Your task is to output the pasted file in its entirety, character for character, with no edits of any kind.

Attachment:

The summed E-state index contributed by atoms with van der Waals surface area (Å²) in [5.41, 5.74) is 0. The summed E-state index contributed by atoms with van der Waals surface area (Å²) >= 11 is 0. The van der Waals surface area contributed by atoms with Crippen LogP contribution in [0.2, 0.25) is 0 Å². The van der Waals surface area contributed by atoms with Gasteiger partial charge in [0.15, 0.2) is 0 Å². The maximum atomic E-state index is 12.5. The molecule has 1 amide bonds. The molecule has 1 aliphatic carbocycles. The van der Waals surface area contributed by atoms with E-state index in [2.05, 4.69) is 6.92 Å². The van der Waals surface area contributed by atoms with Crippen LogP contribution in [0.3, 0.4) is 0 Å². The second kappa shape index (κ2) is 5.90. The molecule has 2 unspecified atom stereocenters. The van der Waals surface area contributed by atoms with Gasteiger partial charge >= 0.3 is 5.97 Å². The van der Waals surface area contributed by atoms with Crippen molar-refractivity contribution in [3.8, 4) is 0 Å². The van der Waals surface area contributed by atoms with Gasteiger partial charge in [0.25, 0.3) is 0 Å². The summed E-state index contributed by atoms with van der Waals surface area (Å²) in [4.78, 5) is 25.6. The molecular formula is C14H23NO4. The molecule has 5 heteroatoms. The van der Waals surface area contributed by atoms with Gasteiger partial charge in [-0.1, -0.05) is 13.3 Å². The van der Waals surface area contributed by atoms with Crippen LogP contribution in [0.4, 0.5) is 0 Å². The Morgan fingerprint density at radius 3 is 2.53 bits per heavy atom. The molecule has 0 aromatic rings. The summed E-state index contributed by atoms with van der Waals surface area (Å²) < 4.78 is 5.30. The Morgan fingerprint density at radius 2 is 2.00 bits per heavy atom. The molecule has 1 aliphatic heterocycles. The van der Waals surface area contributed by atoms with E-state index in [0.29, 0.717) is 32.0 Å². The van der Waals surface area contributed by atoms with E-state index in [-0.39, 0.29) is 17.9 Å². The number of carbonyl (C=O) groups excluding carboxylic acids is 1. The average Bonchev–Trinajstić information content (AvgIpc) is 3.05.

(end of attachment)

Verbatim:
The summed E-state index contributed by atoms with van der Waals surface area (Å²) in [5.41, 5.74) is 0. The summed E-state index contributed by atoms with van der Waals surface area (Å²) >= 11 is 0. The van der Waals surface area contributed by atoms with Crippen LogP contribution in [0.2, 0.25) is 0 Å². The van der Waals surface area contributed by atoms with Gasteiger partial charge in [0.15, 0.2) is 0 Å². The maximum atomic E-state index is 12.5. The molecule has 1 amide bonds. The molecule has 1 aliphatic carbocycles. The van der Waals surface area contributed by atoms with E-state index in [2.05, 4.69) is 6.92 Å². The van der Waals surface area contributed by atoms with Crippen LogP contribution in [0.3, 0.4) is 0 Å². The second kappa shape index (κ2) is 5.90. The molecule has 2 unspecified atom stereocenters. The van der Waals surface area contributed by atoms with Gasteiger partial charge >= 0.3 is 5.97 Å². The van der Waals surface area contributed by atoms with Crippen molar-refractivity contribution in [3.8, 4) is 0 Å². The van der Waals surface area contributed by atoms with Gasteiger partial charge in [0.25, 0.3) is 0 Å². The summed E-state index contributed by atoms with van der Waals surface area (Å²) in [4.78, 5) is 25.6. The molecular formula is C14H23NO4. The molecule has 5 heteroatoms. The van der Waals surface area contributed by atoms with Gasteiger partial charge in [-0.1, -0.05) is 13.3 Å². The van der Waals surface area contributed by atoms with Crippen LogP contribution in [0.4, 0.5) is 0 Å². The Morgan fingerprint density at radius 3 is 2.53 bits per heavy atom. The molecule has 0 aromatic rings. The summed E-state index contributed by atoms with van der Waals surface area (Å²) < 4.78 is 5.30. The Morgan fingerprint density at radius 2 is 2.00 bits per heavy atom. The molecule has 1 aliphatic heterocycles. The van der Waals surface area contributed by atoms with E-state index in [0.29, 0.717) is 32.0 Å². The van der Waals surface area contributed by atoms with E-state index in [-0.39, 0.29) is 17.9 Å². The number of carbonyl (C=O) groups excluding carboxylic acids is 1. The average Bonchev–Trinajstić information content (AvgIpc) is 3.05.